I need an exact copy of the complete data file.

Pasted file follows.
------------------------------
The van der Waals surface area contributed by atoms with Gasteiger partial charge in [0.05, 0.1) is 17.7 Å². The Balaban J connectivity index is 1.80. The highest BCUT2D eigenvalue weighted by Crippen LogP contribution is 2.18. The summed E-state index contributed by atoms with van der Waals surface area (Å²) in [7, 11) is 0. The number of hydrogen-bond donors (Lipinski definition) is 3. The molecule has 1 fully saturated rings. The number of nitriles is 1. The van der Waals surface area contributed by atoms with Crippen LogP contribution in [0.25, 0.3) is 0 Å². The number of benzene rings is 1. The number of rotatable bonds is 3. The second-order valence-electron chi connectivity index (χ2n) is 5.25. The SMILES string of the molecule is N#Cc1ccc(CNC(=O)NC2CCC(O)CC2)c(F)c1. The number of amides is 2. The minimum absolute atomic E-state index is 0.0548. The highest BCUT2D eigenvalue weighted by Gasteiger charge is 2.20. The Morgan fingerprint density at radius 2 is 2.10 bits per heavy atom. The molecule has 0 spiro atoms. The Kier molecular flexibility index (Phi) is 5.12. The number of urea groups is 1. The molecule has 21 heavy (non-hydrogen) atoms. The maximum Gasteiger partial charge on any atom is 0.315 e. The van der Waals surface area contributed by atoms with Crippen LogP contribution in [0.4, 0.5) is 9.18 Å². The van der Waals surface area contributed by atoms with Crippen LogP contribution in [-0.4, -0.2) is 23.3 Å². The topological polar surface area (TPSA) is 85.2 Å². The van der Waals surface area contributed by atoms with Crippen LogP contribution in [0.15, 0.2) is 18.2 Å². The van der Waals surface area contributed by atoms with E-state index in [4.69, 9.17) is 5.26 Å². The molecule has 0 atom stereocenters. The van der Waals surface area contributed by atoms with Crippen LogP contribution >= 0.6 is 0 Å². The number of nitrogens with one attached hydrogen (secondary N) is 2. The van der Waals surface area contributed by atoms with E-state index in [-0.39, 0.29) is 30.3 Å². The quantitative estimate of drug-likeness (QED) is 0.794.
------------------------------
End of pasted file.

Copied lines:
The van der Waals surface area contributed by atoms with Gasteiger partial charge in [0.05, 0.1) is 17.7 Å². The Balaban J connectivity index is 1.80. The highest BCUT2D eigenvalue weighted by Crippen LogP contribution is 2.18. The summed E-state index contributed by atoms with van der Waals surface area (Å²) in [7, 11) is 0. The number of hydrogen-bond donors (Lipinski definition) is 3. The molecule has 1 fully saturated rings. The number of nitriles is 1. The van der Waals surface area contributed by atoms with Crippen LogP contribution in [0.25, 0.3) is 0 Å². The number of benzene rings is 1. The number of rotatable bonds is 3. The second-order valence-electron chi connectivity index (χ2n) is 5.25. The SMILES string of the molecule is N#Cc1ccc(CNC(=O)NC2CCC(O)CC2)c(F)c1. The number of amides is 2. The minimum absolute atomic E-state index is 0.0548. The highest BCUT2D eigenvalue weighted by Gasteiger charge is 2.20. The Morgan fingerprint density at radius 2 is 2.10 bits per heavy atom. The molecule has 0 spiro atoms. The Kier molecular flexibility index (Phi) is 5.12. The number of urea groups is 1. The molecule has 21 heavy (non-hydrogen) atoms. The maximum Gasteiger partial charge on any atom is 0.315 e. The van der Waals surface area contributed by atoms with Crippen LogP contribution in [0.4, 0.5) is 9.18 Å². The van der Waals surface area contributed by atoms with Crippen LogP contribution in [-0.4, -0.2) is 23.3 Å². The topological polar surface area (TPSA) is 85.2 Å². The van der Waals surface area contributed by atoms with Crippen LogP contribution in [0.15, 0.2) is 18.2 Å². The van der Waals surface area contributed by atoms with E-state index in [4.69, 9.17) is 5.26 Å². The molecule has 0 atom stereocenters. The van der Waals surface area contributed by atoms with Crippen LogP contribution >= 0.6 is 0 Å². The number of nitrogens with one attached hydrogen (secondary N) is 2. The van der Waals surface area contributed by atoms with E-state index in [-0.39, 0.29) is 30.3 Å². The quantitative estimate of drug-likeness (QED) is 0.794.